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The new 49ers 1993 new horizons.

If slow but steady wins the race, then Alaska's 1993 New 49ers bear the mark of true champions.

Booms and busts routinely blast holes in the state's economy. Without the slow, steady growth that ensures stability, Alaska sometimes seems destined for more roller-coaster business rides. But 1993's New 49ers (based on figures provided for fiscal year 1992) show that perhaps these disastrous economic turns will switch into reverse. Again and again, statistics given by 1993's top 49 Alaskan-owned companies demonstrate that slow, steady growth stands on the state's horizon.

Here's what the facts reveal. In 1993, 26 of the New 49ers reported an average 22 percent gain in revenues, compared to 23 companies posting an overall growth rate of 29 percent in 1992. Only 22 firms listed as 1993 New 49ers reported reduced revenues, compared to 24 companies in last year.

Total revenue for this year's New 49ers stands at $3.2 billion, up from $3.09 billion for 1991. While total employment for 1993's New 49ers fell to 20,479, down from a total workforce of 22,769 in 1991, check out the source: Carr-Gottstein Food Co. Inc. moved off the New 49ers listing because its sale of public stock last summer put majority ownership of the company into the hands of non-Alaskans. Had Carr's remained on the list, total employment for 1992 would have risen to a new high of 23,449.

In addition to Carr's, other companies dropped out of the New 49er listing. Look closer, and again you'll find that the news isn't so bad. Two firms on last year's list chose not to respond this year. Only one company shut down. Two companies were sold and no longer qualified.

Newcomers to this year's top 49 companies represent a broad spectrum of Alaska industry -- a healthy sign of the kind of diversification it takes to ensure good economic times are here to stay. A Native corporation, Ukpeagvik Inupiat Corp., jumps onto the list as the 15th-largest revenue-producing Alaskan firm.

Other 1993 newcomers include a construction company (Davis Constructors and Engineers Inc.), a car franchise (Anchorage Chrysler Center), a food distributor (Northern Sales Co. of Alaska), an oil and gas drilling outfit (Pool Arctic Alaska), a trucking firm (Carlile Enterprises), and a building products distributor (Kenai Supply Inc.).

Along the lines of diversification, all 49 companies on this year's list reveal a healthy picture of Alaska's increasingly balanced economy.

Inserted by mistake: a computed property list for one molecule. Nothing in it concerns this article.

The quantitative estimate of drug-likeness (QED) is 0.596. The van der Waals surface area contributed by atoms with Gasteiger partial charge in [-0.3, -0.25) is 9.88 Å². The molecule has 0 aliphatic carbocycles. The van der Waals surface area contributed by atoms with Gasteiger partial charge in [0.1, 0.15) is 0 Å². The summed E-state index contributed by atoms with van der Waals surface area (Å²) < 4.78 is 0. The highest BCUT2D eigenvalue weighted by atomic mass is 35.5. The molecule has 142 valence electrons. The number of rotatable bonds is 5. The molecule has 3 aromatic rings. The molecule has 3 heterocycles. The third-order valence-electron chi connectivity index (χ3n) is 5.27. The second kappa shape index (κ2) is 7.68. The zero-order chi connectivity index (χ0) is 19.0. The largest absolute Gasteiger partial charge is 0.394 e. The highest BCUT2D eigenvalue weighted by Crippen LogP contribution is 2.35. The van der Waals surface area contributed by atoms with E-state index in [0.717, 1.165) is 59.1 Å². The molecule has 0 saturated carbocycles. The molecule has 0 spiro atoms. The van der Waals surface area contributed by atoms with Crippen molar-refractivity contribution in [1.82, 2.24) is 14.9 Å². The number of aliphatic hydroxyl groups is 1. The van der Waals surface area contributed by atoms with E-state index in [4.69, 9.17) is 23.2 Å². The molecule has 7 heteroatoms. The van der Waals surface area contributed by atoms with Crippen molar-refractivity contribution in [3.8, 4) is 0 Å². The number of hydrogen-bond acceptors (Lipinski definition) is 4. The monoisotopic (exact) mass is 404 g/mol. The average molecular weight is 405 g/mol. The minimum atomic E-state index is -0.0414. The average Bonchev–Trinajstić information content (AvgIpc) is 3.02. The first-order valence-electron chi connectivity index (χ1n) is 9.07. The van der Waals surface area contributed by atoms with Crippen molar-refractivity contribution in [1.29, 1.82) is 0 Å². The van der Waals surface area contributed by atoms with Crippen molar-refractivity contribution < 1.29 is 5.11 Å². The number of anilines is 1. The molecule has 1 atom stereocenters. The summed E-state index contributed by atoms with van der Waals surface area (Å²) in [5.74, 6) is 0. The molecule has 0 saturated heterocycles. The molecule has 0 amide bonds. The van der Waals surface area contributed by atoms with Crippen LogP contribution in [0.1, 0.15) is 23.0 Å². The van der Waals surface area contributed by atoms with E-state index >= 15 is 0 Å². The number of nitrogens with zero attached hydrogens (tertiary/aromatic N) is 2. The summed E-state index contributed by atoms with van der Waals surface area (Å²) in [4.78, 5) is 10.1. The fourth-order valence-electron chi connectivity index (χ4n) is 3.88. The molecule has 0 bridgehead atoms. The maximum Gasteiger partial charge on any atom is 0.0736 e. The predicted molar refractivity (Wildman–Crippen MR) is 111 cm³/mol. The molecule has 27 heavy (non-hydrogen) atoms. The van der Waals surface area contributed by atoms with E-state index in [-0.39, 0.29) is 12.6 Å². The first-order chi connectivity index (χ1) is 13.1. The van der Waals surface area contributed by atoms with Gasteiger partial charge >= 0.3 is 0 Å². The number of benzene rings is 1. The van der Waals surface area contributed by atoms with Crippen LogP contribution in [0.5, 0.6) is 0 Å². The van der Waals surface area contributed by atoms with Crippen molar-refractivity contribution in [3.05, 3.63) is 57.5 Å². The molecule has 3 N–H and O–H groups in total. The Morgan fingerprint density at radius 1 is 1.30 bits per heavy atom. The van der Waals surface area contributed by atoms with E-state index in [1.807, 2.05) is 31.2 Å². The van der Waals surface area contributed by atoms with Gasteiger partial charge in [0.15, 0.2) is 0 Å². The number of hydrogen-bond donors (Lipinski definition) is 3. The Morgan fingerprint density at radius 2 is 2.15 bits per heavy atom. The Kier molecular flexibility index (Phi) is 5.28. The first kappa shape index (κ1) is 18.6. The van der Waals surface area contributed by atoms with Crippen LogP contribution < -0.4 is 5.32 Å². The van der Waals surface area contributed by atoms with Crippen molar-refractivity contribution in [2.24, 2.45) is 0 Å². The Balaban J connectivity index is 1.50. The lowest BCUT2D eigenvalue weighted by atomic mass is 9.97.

Representing the state's still strong dependence on oil, VECO International Inc., the major North Slope contractor, once again sits in the No. 1 position as the top revenue-producing, Alaskan-owned company. The only other firm on the list directly related to oil, aside from subsidiaries of Native Corporations, is newcomer Pool Arctic Alaska.

The largest group of businesses on the New 49ers this year are Native corporations -- nine in all. Arctic Slope Regional Corp. with its 16 subsidiaries retains its No. 2 position. Another Native organization, Sealaska Corp., rounds out the top 10, and five more occupy positions in the top 20, a healthy economic sign.

Four seafood companies, representing one of the state's major industries, again made the 1993 New 49er listing. Three financial institutions, two in the top 10, also appear on the list again this year, as did four automotive franchises. Alaska's remote regions continue to pour capital into wholesale distributing companies, as shown by Yukon Express Services Inc., V.F. Grace and Northern Sales Co. of Alaska on the 1992 New 49ers list.

In transportation, four Alaska-owned airlines earned enough profits to remain in the 49er category, as did two truck companies. Only two companies on the list are solely construction firms.

The remaining industries for 1993's New 49ers list include communications, computers, forestry, mining and office supplies firms, as well as restaurant workers, and a whole range of equipment, auto and building products dealers.

To sum it up, just about every industry in Alaska is represented in the 1993 New 49ers. That's not bad when you consider that 85 percent of Alaska's economy is still oil-related.

All in all, 1992's gains look good -- not the extreme highs or lows of boom or bust years, but a gradual spiral upward. Tack 1993's statistics onto the slight gains posted in 1992's New 49ers, and you see an encouraging trend: In the 1990s, Alaska's growth may be slow, but it looks steady.

Here at Alaska Business Monthly, where we've tracked the trends of the state's business for almost a decade, we can only hope this new direction continues. To all the companies who made the New 49ers list in the past, congratulations. To the companies who proved themselves to be the top Alaskan-owned business performers in 1993, keep it up. Your growth may be slow and steady, but companies like yours will win the race.
COPYRIGHT 1993 Alaska Business Publishing Company, Inc.
No portion of this article can be reproduced without the express written permission from the copyright holder.
Copyright 1993 Gale, Cengage Learning. All rights reserved.

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Title Annotation:includes related article; top 49 companies
Author:Woodring, Jeannie
Publication:Alaska Business Monthly
Article Type:Industry Overview
Date:Oct 1, 1993
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